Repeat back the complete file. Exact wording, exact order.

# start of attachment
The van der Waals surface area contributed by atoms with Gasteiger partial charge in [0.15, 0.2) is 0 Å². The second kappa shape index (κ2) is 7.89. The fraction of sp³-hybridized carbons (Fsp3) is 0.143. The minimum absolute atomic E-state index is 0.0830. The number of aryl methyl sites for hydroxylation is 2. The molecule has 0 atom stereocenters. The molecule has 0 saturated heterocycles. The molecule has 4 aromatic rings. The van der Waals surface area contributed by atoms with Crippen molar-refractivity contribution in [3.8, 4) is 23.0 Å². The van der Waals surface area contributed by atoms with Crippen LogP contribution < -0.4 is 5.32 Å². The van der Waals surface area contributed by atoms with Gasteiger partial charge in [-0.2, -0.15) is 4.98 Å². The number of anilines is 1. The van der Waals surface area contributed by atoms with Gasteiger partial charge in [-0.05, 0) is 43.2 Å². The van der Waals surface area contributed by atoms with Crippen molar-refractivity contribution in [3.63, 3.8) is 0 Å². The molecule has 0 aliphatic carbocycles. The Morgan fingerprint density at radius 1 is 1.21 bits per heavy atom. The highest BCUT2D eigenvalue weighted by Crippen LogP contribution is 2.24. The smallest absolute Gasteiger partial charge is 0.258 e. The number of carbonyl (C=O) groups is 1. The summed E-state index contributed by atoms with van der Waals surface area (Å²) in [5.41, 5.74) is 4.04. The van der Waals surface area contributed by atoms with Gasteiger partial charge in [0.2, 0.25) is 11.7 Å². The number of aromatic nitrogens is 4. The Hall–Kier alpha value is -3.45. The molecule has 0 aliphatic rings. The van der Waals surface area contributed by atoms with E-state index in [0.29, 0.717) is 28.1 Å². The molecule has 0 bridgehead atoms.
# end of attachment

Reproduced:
The van der Waals surface area contributed by atoms with Gasteiger partial charge in [0.15, 0.2) is 0 Å². The second kappa shape index (κ2) is 7.89. The fraction of sp³-hybridized carbons (Fsp3) is 0.143. The minimum absolute atomic E-state index is 0.0830. The number of aryl methyl sites for hydroxylation is 2. The molecule has 0 atom stereocenters. The molecule has 0 saturated heterocycles. The molecule has 4 aromatic rings. The van der Waals surface area contributed by atoms with Crippen molar-refractivity contribution in [3.8, 4) is 23.0 Å². The van der Waals surface area contributed by atoms with Crippen LogP contribution < -0.4 is 5.32 Å². The van der Waals surface area contributed by atoms with Gasteiger partial charge in [-0.2, -0.15) is 4.98 Å². The number of anilines is 1. The van der Waals surface area contributed by atoms with Gasteiger partial charge in [-0.05, 0) is 43.2 Å². The van der Waals surface area contributed by atoms with Crippen molar-refractivity contribution in [3.63, 3.8) is 0 Å². The molecule has 0 aliphatic carbocycles. The Morgan fingerprint density at radius 1 is 1.21 bits per heavy atom. The highest BCUT2D eigenvalue weighted by Crippen LogP contribution is 2.24. The smallest absolute Gasteiger partial charge is 0.258 e. The number of carbonyl (C=O) groups is 1. The summed E-state index contributed by atoms with van der Waals surface area (Å²) in [5.41, 5.74) is 4.04. The van der Waals surface area contributed by atoms with Gasteiger partial charge in [0.2, 0.25) is 11.7 Å². The number of aromatic nitrogens is 4. The Hall–Kier alpha value is -3.45. The molecule has 0 aliphatic rings. The van der Waals surface area contributed by atoms with E-state index in [0.29, 0.717) is 28.1 Å². The molecule has 0 bridgehead atoms.